COVID-19, Haredi Jews and the Error of ‘Piety’
One of the most disturbing features of the pandemic has been the behavior of huge swathes of the Haredi community across the globe.
There have, thank goodness, been exceptions — rabbis of significant standing who have insisted their communities obey the laws of the land and limit public gatherings and services even at a cost to religious observance.
But there are others who steadfastly refuse and encourage their followers to disobey. I have seen several learned opinions, she’elot utshuvot (responsa, legal opinions), from both Israel and the US that insist that God will protect anyone studying Torah and praying, in defiance of restrictions — despite the tragic loss of Haredi life. All this achieves, is to undermine their religious and moral authority.
I want to stress that this is not a matter of which doctor or which politician is right or wrong. It is about perception and ethical consideration for others. Not acting like backwoodsmen men from Montana, fighting the law and everyone else.
The disdain for wearing masks and social distancing has been the greatest chillul Hashem (desecration or bringing Judaism into disrepute) that I can remember. Blasted across the already unsympathetic media, hardly a day goes by without newspapers and TV channels showing Haredi communities not just ignoring the rules, but actively opposing them. Haredi friends (I still have a few) have come back from funerals and other public gatherings absolutely shocked at the disregard for masks and distances.
This week, New York Governor Andrew Cuomo announced lockdowns of several communities in New York, most of which are Haredi — because of a rebound of cases of infection and death. The large gatherings over the Holy Days and Festival season will not have helped.
As a result, there have been Haredi riots, mask burnings and refusals to disperse. Of course, it will only increase antisemitism and hatred. It has reached a point where people cross over the street when they see a Haredi approach. You’d have thought our brethren would have learned from the first wave, which affected Haredi communities much above the average. As usual, they claim that they are being picked upon.
Whereas previously Haredi communities were respected for being law-abiding, non-violent and socially supportive, now they are portrayed as insensitive and uncaring. All the good things that they do — charity, social support, cohesion, passion for study and religious life — are ignored as day after day in Israel, Europe, and the US, they appear to show no concern for others. I am deeply embarrassed and disappointed.
I concede that, everywhere, the medical opinion is divided and contradictory. All over the world, opinion has been wrong at times over the past six months and there is still a question hanging over lockdowns. Even Sweden — touted as a great success for not locking down — has seen new spikes and instituted changes. Only China, the autocratic, police state that monitors everyone has succeeded in getting it under control. But that is the penalty we pay for the freedoms we value. Sadly, almost everywhere, relaxation has led to rebound. Those who might have intended well also got it wrong whether through misinformation, conflicting medical opinions, misguided attempts to avoid panic, or get the economy going again. But this is not an excuse for ignoring governmental authority.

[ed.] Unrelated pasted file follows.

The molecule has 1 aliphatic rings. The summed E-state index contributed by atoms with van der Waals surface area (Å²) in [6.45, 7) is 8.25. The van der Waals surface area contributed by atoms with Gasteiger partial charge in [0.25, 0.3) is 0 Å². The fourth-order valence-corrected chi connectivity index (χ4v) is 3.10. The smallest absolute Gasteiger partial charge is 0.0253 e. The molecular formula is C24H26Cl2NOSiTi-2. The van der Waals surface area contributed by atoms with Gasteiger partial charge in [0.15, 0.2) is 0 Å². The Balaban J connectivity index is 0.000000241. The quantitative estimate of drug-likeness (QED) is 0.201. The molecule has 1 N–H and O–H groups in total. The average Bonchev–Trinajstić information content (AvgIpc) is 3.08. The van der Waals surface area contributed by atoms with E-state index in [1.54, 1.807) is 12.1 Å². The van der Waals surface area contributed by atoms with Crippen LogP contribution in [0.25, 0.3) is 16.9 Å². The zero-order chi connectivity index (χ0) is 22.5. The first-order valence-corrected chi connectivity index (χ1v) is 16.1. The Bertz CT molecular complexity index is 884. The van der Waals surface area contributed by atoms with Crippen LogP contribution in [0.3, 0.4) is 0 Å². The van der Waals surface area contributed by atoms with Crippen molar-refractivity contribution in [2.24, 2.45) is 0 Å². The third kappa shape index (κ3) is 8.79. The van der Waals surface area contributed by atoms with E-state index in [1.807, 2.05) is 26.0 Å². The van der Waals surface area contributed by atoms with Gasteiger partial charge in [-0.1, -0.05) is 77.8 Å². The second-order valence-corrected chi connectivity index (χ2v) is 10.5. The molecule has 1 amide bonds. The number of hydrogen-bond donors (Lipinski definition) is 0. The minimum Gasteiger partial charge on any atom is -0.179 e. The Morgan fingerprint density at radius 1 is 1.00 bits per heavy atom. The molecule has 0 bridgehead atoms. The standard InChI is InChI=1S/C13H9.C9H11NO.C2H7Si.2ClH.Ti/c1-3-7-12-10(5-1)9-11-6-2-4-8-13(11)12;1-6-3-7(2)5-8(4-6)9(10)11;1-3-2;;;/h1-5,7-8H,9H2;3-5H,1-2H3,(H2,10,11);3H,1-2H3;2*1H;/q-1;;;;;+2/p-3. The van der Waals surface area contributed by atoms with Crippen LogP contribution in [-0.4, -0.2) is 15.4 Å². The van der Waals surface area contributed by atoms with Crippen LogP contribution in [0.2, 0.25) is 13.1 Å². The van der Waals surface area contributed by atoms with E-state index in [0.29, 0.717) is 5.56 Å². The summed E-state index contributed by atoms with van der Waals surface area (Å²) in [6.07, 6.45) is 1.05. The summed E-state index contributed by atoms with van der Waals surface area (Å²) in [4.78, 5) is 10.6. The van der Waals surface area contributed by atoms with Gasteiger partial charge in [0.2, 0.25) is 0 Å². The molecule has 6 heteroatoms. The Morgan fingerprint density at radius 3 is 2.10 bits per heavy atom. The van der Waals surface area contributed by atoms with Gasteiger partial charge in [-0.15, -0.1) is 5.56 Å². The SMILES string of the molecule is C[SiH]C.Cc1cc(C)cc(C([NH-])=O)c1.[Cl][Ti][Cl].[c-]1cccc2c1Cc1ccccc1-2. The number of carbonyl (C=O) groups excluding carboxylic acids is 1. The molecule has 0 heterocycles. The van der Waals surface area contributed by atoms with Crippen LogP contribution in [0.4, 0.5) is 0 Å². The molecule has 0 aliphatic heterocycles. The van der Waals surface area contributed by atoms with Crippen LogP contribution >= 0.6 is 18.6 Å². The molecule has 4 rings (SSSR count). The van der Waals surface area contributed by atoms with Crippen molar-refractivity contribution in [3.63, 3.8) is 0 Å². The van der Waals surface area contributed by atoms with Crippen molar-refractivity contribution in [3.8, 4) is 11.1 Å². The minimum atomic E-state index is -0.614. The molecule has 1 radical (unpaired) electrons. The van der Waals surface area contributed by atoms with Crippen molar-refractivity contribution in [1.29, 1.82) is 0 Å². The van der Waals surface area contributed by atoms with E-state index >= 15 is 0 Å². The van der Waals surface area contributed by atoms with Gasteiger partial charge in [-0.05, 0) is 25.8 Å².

One can point to the sheer hypocrisy of secular political leaders, so blinded by their desire to suck up to the “woke” and their own constituencies that they allowed mass protests and indeed violence, in the name of freedom of speech. Even so, two wrongs do not make a right.
Nevertheless, the Haredi world touts the idea of Jews being responsible for each other and for all Israel. The holy protectors are supposed to be setting a superior moral example. Manifestly as with the Holocaust, many of them have failed. Their pious claim that God will save and protect them because they are the guardians of His will, shows utter disregard for everyone else. However much they revile the secular culture, goodness knows they are happy to benefit from secular state handouts and from soldiers defending them, despite their belief that God will stop suicide bombers and rockets.
What I object to most strenuously is when their actions impact the wider society. The Talmud time and again uses very specific terms to justify leniency to encourage good relations with others. In the end, despite conflicting views, the impression is what counts. Maarit ayin, appearances, is a serious matter in Jewish law.
The clearest source for our relationship with the outside world can be found in Deuteronomy (4:6): “ You should keep these laws because they will emphasize your wisdom and understanding in the eyes of other nations of the world … who, when they hear of these laws will say what a wise people this is, so close to God that they have such wise and righteous statutes and laws.”
Frankly, most people in the world today are more likely to think we are backward and seriously challenged if we think we do not need to take precautions but rely on miracles to protect us from natural disasters.
Certain sections of the Haredi world have gotten away for too long with their defensive isolationism. Once upon a time, it was argued that if they got more involved in the life and culture of power, they might become more tolerant and sensitive. Instead, they have become even more intolerant and aggressive — and to hell with anyone who disagrees with them.
Perhaps the anger and scorn directed at them from the outside might just get them to realize what a disservice they have done to the cause of Haredi Judaism. Maybe they might begin to see the light. Although I doubt it. Closed minds are not open to logic or others.